international analysis and commentary

The Ethiopian flashpoint between internal and external conflicts


Ethiopia is finding itself at odds with its neighbors in the Horn of Africa, namely Eritrea and Somalia, over its aggressive stance on gaining some form of access to the sea. The landlocked country has been trying for years to reduce its dependency on the port of Djibouti (on the Bab el Mandeb Strait that separates the Gulf of Aden and the Red Sea), with its latest moves increasing the risk of a regional conflict. This would make navigation in the Red Sea even riskier, due to Yemeni Houthi rebels attacking Western-linked ships in a show of support to Hamas in its war with Israel. Regional powers, such as Turkey and the United Arab Emirates, are taking their chances again, profiting from the instability of this part of the world, to deepen their influence in the area. While Ethiopia’s increasingly authoritarian Prime Minister, Abiy Ahmed Ali, is currently looking for a nationalist cause to boost his popularity at home, where ethnic strife, economic duress, and famines are tarring his image, a war could actually result in both the balkanization of the country and a catastrophic humanitarian crisis.

Map of Ethiopia with its regions highlighted (Source: Wikimedia). The country is home to an estimated 120 million people belonging to over 80 ethnic groups, of which the largest are Oromo and Amhara, about 34% and 26% respectively. Three-quarters are Christians of different denomination, the rest Muslims.


“Bounded by blood”, Ethiopia and Somalia risk fratricidal conflict

On January 1st, Ethiopia signed a Memorandum of Understanding with the neighboring, breakaway state of Somaliland, where it was stated that the latter would lease a stretch of coast to the former, to build a possibly dual-purpose naval base, in addition to retain the use of the port of Berbera for commercial shipping, where Addis Abeba already owns a participation stake together with its foremost ally, the United Arab Emirates. In exchange, Addis Abeba would formally recognize Somaliland as an independent state, something the international community has never done despite it being de facto separated from Somalia since 1991. News of the deal caused considerable anger among the leaders in Mogadishu, which still consider Somaliland as an integral part of their country.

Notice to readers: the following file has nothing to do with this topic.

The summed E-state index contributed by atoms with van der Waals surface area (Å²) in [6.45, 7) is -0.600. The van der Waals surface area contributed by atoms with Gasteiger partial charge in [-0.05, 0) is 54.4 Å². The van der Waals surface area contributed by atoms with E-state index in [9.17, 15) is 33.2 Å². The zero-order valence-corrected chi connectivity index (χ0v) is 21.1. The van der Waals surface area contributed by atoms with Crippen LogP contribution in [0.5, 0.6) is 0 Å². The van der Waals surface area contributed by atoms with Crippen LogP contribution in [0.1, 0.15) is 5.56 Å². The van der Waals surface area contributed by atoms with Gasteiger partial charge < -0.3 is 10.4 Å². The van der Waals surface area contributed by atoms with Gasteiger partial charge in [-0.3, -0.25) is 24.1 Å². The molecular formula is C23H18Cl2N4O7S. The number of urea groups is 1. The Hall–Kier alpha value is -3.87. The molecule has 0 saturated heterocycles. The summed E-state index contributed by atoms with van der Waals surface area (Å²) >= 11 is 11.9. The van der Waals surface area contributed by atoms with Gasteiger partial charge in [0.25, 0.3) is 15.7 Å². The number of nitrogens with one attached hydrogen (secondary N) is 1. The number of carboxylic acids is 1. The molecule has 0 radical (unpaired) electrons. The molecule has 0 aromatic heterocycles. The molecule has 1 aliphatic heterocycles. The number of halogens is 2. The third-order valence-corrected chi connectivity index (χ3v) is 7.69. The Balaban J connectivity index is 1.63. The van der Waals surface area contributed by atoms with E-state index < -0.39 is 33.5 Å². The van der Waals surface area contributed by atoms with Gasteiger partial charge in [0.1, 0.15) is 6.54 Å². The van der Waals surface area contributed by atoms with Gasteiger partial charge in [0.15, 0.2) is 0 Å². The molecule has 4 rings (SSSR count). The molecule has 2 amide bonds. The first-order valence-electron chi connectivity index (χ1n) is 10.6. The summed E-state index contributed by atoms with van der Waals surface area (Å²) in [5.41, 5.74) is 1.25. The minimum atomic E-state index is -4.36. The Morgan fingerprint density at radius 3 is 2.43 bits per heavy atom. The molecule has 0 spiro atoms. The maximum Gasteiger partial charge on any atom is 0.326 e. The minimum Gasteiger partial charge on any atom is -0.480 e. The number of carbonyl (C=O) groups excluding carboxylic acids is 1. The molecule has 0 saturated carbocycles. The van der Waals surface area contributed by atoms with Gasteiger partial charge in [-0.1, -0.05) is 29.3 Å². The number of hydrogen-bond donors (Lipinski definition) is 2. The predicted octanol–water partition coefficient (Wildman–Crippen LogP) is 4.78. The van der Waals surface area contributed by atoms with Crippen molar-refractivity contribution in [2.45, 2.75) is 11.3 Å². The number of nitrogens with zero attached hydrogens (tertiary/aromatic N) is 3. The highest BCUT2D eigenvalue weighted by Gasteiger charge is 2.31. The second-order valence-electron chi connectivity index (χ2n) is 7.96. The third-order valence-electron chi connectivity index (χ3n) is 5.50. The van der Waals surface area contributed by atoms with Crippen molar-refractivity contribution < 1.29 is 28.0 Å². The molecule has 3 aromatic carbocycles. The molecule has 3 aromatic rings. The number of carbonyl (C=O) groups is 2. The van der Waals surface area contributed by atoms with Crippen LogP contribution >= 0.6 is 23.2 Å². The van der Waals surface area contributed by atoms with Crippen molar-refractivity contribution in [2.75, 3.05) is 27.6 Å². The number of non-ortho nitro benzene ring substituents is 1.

Despite Abiy’s reassurances that both countries are “bonded by blood” and that a conflict was out of the question, Somaliland’s Chief of Staff Major General Nuh Ismail Tani and Ethiopia’s Chief of Staff Field Marshal Birhanu Jula had already held talks about military cooperation a mere week after the bilateral pact. It then seemed quite timely that Somalia ratified a defense deal on February 20th with Turkey, which will provide training and equipment to the Somali Navy against threats including “foreign interference”. Ankara has become an important ally of Somali authorities in the last decade – providing military training and stationing troops – and vying against its Emirati rival for influence in the region.

Despite attempts to mend the rift, including a Kenyan offer for mediation, the bilateral relationships between Addis Abeba and Mogadishu are still souring. On April 4th, Somali authorities expelled the Ethiopian ambassador and closed down two consulates, accusing the country of “bluntly interfering” in its internal affairs. Then, on June 3rd, Somalia’s national security adviser Hussein Sheikh-Ali declared that, unless the port deal is scrapped, his government will expel the 3,000-strong Ethiopian garrison still present in the country.

The risk of a spillover of the al-Shaabab insurgency (the Islamist group is based in Somalia but has also been active in the wider region) has been a serious enough threat that the Ethiopian Defence Force[1] has conducted several campaigns inside Somalia against the jihadist formation since 2009, where they are still stationed. A threat that has not completely subsided: still as late as 2022, an expedition from the terrorist group managed to conduct an incursion across the porous, 1000-plus mile long border, penetrating for hundreds of kilometres before being eventually repelled.

A conflict with Somalia could potentially foster further instability inside Ethiopia, where over 12 million Somali live, especially in the eastern Somali Region. The two countries already fought a war over the then-named Ogaden region in 1977, which Addis Abeba won only thanks to massive Soviet aid, and today a new war could also rekindle the embers of the Ogaden insurgency, which has pitted Somali-nationalist Ogaden National Liberation Front (ONLF) guerrillas against government troops in the Somali Region between 1994 and 2018.


From internal conflicts to the ghost of a new war with Eritrea

A new, ethnic-based insurgency could put significant stress on Abiy Ahmed Ali, who is already facing major problems in the three most populous region of the country. The Tigray War, which raged from November 2020 to November 2022, causing the death of up to 600,000 people, has left unresolved issues, including the continuous presence of Eritrean soldiers and Amhara ethnic militias, both allied to the Ethiopian government, in some Tigrayan villages, and over 270,000 TPLF fighters yet to be demobilized. From this conflict arose, in April 2023, the one in Amhara, when the government tried to disarm the Amhara Special Forces and the Fano militia, which were discontented over the peace treaty signed without their involvement and suspect of Abiy quietly backing Oromo militias in their clashes with Amhara in mixed regions. Fighting between the Ethiopian National Defense Force (ENDF) and Amhara rebels is currently raging, and the rebels manage to control several swaths of land, including the outskirts of the regional capital Bahir Dar. Finally, in addition to several minor insurgencies across the country, Abiy is also facing his own ethnic group, the Oromo, as his troops battle the Oromo Liberation Army (OLA), a splinter group from previous rebel formation Oromo Liberation Front (OLF), with whom Ali signed a peace deal in 2018. It is worrisome that this conflict has also acquired a religious dimension, in addition to the ethnic one, as in 2023 an Oromo Orthodox Church Synod seceded from the Ethiopian Orthodox Church and priests have become targets for gunmen from the opposite side depending on their loyalties. Among the most egregious incident, four clergymen were gunned down in the historic Zequalla monastery on February 25th, with OLA armed fighters being suspected as the culprits.